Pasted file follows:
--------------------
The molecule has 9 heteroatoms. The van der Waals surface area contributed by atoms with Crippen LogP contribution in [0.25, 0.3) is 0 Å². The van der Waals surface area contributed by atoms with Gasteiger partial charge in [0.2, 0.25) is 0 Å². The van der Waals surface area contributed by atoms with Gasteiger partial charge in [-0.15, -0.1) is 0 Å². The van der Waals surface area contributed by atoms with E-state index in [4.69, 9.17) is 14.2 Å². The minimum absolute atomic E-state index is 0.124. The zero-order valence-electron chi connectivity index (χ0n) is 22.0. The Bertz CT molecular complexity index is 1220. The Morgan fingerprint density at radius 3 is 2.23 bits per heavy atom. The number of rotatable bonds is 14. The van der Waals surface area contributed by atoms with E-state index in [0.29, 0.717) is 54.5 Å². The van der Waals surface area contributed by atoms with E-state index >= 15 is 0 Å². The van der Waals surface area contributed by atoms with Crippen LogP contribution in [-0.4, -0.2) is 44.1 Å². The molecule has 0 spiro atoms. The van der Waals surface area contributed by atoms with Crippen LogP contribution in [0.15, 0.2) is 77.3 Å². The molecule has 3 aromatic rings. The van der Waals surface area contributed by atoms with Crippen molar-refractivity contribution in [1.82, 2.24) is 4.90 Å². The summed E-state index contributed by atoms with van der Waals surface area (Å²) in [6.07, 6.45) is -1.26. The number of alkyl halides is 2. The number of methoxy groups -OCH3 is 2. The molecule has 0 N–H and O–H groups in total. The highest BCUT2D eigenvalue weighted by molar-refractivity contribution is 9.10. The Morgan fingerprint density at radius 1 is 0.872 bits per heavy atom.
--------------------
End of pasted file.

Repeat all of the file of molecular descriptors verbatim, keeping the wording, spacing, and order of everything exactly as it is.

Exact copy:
The molecule has 9 heteroatoms. The van der Waals surface area contributed by atoms with Crippen LogP contribution in [0.25, 0.3) is 0 Å². The van der Waals surface area contributed by atoms with Gasteiger partial charge in [0.2, 0.25) is 0 Å². The van der Waals surface area contributed by atoms with Gasteiger partial charge in [-0.15, -0.1) is 0 Å². The van der Waals surface area contributed by atoms with E-state index in [4.69, 9.17) is 14.2 Å². The minimum absolute atomic E-state index is 0.124. The zero-order valence-electron chi connectivity index (χ0n) is 22.0. The Bertz CT molecular complexity index is 1220. The Morgan fingerprint density at radius 3 is 2.23 bits per heavy atom. The number of rotatable bonds is 14. The van der Waals surface area contributed by atoms with E-state index in [0.29, 0.717) is 54.5 Å². The van der Waals surface area contributed by atoms with E-state index >= 15 is 0 Å². The van der Waals surface area contributed by atoms with Crippen LogP contribution in [-0.4, -0.2) is 44.1 Å². The molecule has 0 spiro atoms. The van der Waals surface area contributed by atoms with Crippen LogP contribution in [0.15, 0.2) is 77.3 Å². The molecule has 3 aromatic rings. The van der Waals surface area contributed by atoms with Crippen molar-refractivity contribution in [1.82, 2.24) is 4.90 Å². The summed E-state index contributed by atoms with van der Waals surface area (Å²) in [6.07, 6.45) is -1.26. The number of alkyl halides is 2. The number of methoxy groups -OCH3 is 2. The molecule has 0 N–H and O–H groups in total. The highest BCUT2D eigenvalue weighted by molar-refractivity contribution is 9.10. The Morgan fingerprint density at radius 1 is 0.872 bits per heavy atom.